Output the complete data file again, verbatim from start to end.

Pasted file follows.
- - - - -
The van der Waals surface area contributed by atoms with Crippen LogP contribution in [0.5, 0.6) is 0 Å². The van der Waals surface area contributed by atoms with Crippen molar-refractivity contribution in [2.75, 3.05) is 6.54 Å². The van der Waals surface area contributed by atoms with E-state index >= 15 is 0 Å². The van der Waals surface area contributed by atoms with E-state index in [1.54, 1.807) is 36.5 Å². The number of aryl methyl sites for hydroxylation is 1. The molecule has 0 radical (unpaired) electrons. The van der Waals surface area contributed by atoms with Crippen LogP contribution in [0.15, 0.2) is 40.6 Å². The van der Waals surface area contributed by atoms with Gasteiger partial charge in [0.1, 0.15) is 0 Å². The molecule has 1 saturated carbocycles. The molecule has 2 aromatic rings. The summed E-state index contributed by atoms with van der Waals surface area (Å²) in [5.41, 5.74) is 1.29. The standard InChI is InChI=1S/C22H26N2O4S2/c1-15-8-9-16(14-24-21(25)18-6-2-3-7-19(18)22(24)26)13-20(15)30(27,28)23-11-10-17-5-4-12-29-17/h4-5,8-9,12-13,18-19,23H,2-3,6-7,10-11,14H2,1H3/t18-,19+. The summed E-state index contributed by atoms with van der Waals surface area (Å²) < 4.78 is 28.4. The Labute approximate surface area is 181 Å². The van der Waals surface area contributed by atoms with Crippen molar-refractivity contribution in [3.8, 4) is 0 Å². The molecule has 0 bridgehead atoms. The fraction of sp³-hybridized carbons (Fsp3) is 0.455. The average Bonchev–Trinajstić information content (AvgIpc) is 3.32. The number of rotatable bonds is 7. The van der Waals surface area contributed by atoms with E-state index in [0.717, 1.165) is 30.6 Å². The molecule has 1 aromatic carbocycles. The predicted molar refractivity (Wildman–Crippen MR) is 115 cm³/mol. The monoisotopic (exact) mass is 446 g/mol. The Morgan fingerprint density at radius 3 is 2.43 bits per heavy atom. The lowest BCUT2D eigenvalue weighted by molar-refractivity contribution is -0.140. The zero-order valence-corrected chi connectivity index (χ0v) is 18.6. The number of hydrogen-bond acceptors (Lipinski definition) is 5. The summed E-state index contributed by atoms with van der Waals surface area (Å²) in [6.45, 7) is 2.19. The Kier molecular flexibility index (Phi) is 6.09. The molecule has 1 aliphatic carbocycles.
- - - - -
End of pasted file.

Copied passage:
The van der Waals surface area contributed by atoms with Crippen LogP contribution in [0.5, 0.6) is 0 Å². The van der Waals surface area contributed by atoms with Crippen molar-refractivity contribution in [2.75, 3.05) is 6.54 Å². The van der Waals surface area contributed by atoms with E-state index >= 15 is 0 Å². The van der Waals surface area contributed by atoms with E-state index in [1.54, 1.807) is 36.5 Å². The number of aryl methyl sites for hydroxylation is 1. The molecule has 0 radical (unpaired) electrons. The van der Waals surface area contributed by atoms with Crippen LogP contribution in [0.15, 0.2) is 40.6 Å². The van der Waals surface area contributed by atoms with Gasteiger partial charge in [0.1, 0.15) is 0 Å². The molecule has 1 saturated carbocycles. The molecule has 2 aromatic rings. The summed E-state index contributed by atoms with van der Waals surface area (Å²) in [5.41, 5.74) is 1.29. The standard InChI is InChI=1S/C22H26N2O4S2/c1-15-8-9-16(14-24-21(25)18-6-2-3-7-19(18)22(24)26)13-20(15)30(27,28)23-11-10-17-5-4-12-29-17/h4-5,8-9,12-13,18-19,23H,2-3,6-7,10-11,14H2,1H3/t18-,19+. The summed E-state index contributed by atoms with van der Waals surface area (Å²) < 4.78 is 28.4. The Labute approximate surface area is 181 Å². The van der Waals surface area contributed by atoms with Crippen molar-refractivity contribution in [3.8, 4) is 0 Å². The molecule has 0 bridgehead atoms. The fraction of sp³-hybridized carbons (Fsp3) is 0.455. The average Bonchev–Trinajstić information content (AvgIpc) is 3.32. The number of rotatable bonds is 7. The van der Waals surface area contributed by atoms with E-state index in [0.717, 1.165) is 30.6 Å². The molecule has 1 aromatic carbocycles. The predicted molar refractivity (Wildman–Crippen MR) is 115 cm³/mol. The monoisotopic (exact) mass is 446 g/mol. The Morgan fingerprint density at radius 3 is 2.43 bits per heavy atom. The lowest BCUT2D eigenvalue weighted by molar-refractivity contribution is -0.140. The zero-order valence-corrected chi connectivity index (χ0v) is 18.6. The number of hydrogen-bond acceptors (Lipinski definition) is 5. The summed E-state index contributed by atoms with van der Waals surface area (Å²) in [6.45, 7) is 2.19. The Kier molecular flexibility index (Phi) is 6.09. The molecule has 1 aliphatic carbocycles.